“There is a little Barbie in all of us,” she said. We all feel like we all have to be perfect at something … we can’t just be,” she said. “I realized that women do tend to feel the same way about things, but we are still nervous to be honest and transparent about it.”

Bob Hill, Head of School, praises the depth of the film.

“The movie was a lot deeper than I thought it was going to be,” he said.  “There were layers of complexity and argument and understanding that you had to peel back.”

Nikki Chambers, Dean of Diversity, Equity, Inclusion and Belonging, was amazed at the amount diversity in the film and was thankful that any child could see a reflection of themselves in a doll.

“I was pleasantly surprised by the racial diversity,” she said. “Furthermore, the diversity of bodies in the movie was really wonderful to see.”

Not every Barbie on screen was white and thin, something the world hadn’t seen until recently.

15-year-old Daryn Fox, from Bermuda, valued how represented she felt on screen.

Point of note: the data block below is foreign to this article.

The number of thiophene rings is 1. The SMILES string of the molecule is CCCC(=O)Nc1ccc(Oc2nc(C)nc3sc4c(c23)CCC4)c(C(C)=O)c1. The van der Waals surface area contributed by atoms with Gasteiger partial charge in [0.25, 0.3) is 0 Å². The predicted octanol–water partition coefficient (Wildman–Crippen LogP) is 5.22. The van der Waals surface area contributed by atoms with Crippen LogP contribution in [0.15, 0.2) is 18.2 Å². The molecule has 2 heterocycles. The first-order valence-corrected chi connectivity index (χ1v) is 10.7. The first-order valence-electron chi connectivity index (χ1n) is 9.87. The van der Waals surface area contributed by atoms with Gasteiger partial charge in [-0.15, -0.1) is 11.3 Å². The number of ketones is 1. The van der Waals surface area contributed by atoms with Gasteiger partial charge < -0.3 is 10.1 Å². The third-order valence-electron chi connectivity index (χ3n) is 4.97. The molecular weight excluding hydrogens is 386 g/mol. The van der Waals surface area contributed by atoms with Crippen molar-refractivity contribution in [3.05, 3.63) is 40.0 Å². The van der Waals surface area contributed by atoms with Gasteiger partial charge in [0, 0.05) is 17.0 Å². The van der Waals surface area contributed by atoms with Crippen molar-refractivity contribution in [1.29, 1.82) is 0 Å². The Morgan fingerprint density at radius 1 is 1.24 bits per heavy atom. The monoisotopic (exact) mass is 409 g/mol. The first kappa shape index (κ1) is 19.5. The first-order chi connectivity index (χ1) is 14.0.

“The president of Barbie Land was a Black woman, played by Issa Rae, and that warmed my heart,” she said.

Greta Gerwig, in a sit-down interview with Margot Robbie and reporter Sarah Ferguson, said that she wants viewers to not classify the movie as a feminist film or a trademark film or a comedy film, but as a film with strong emotional center.

“We knew that the core of the movie was not just the brand, but the heart,” she said. “It was so important for me that however anarchic or crazy or throwing elbows the movie was, the thing that you walk away with was this feeling of the heart in this film.”

Gerwig specifically wanted Barbie to reflect the common experience of an American girl losing confidence in adolescence with her own journey.

“The way I see the movie is that the character of the 13-year-old girl doesn’t really suffer from that,” she said.  “Barbie, in a way, takes on the feeling of shrinking inside of herself. It feels like Barbie is our teenage girl.”

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  • N

    Nikki ChambersSep 26, 2023 at 11:13 AM

    What a beautifully written article about an incredibly smart film!

  • A

    Alexis CSep 24, 2023 at 11:30 AM

    Very well written!!!!

  • K

    Kisha TyrrellSep 22, 2023 at 6:17 PM

    Great Article!!